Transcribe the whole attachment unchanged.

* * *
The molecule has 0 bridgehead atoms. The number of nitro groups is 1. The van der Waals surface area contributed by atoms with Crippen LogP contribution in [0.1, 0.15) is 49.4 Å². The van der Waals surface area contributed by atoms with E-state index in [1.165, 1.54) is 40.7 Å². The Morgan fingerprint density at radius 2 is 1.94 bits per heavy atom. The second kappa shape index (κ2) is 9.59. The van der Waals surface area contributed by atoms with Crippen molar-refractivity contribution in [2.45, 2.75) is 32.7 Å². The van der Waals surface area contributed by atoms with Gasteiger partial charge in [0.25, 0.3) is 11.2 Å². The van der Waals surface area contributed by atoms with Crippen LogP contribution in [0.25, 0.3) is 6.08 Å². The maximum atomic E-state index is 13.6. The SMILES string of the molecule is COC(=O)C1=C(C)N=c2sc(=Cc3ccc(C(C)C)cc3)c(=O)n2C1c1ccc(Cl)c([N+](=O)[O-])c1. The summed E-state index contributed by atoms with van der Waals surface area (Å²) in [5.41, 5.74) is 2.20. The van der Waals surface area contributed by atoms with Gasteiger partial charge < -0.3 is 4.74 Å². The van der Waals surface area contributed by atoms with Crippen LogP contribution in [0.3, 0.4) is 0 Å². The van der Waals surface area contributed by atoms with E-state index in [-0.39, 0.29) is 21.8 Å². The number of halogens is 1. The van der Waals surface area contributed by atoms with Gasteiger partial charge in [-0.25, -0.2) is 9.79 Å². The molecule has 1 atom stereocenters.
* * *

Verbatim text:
The molecule has 0 bridgehead atoms. The number of nitro groups is 1. The van der Waals surface area contributed by atoms with Crippen LogP contribution in [0.1, 0.15) is 49.4 Å². The van der Waals surface area contributed by atoms with E-state index in [1.165, 1.54) is 40.7 Å². The Morgan fingerprint density at radius 2 is 1.94 bits per heavy atom. The second kappa shape index (κ2) is 9.59. The van der Waals surface area contributed by atoms with Crippen molar-refractivity contribution in [2.45, 2.75) is 32.7 Å². The van der Waals surface area contributed by atoms with Gasteiger partial charge in [0.25, 0.3) is 11.2 Å². The van der Waals surface area contributed by atoms with Crippen LogP contribution in [0.25, 0.3) is 6.08 Å². The maximum atomic E-state index is 13.6. The SMILES string of the molecule is COC(=O)C1=C(C)N=c2sc(=Cc3ccc(C(C)C)cc3)c(=O)n2C1c1ccc(Cl)c([N+](=O)[O-])c1. The summed E-state index contributed by atoms with van der Waals surface area (Å²) in [5.41, 5.74) is 2.20. The van der Waals surface area contributed by atoms with Gasteiger partial charge < -0.3 is 4.74 Å². The van der Waals surface area contributed by atoms with Crippen LogP contribution in [0.3, 0.4) is 0 Å². The van der Waals surface area contributed by atoms with E-state index in [-0.39, 0.29) is 21.8 Å². The number of halogens is 1. The van der Waals surface area contributed by atoms with Gasteiger partial charge in [-0.25, -0.2) is 9.79 Å². The molecule has 1 atom stereocenters.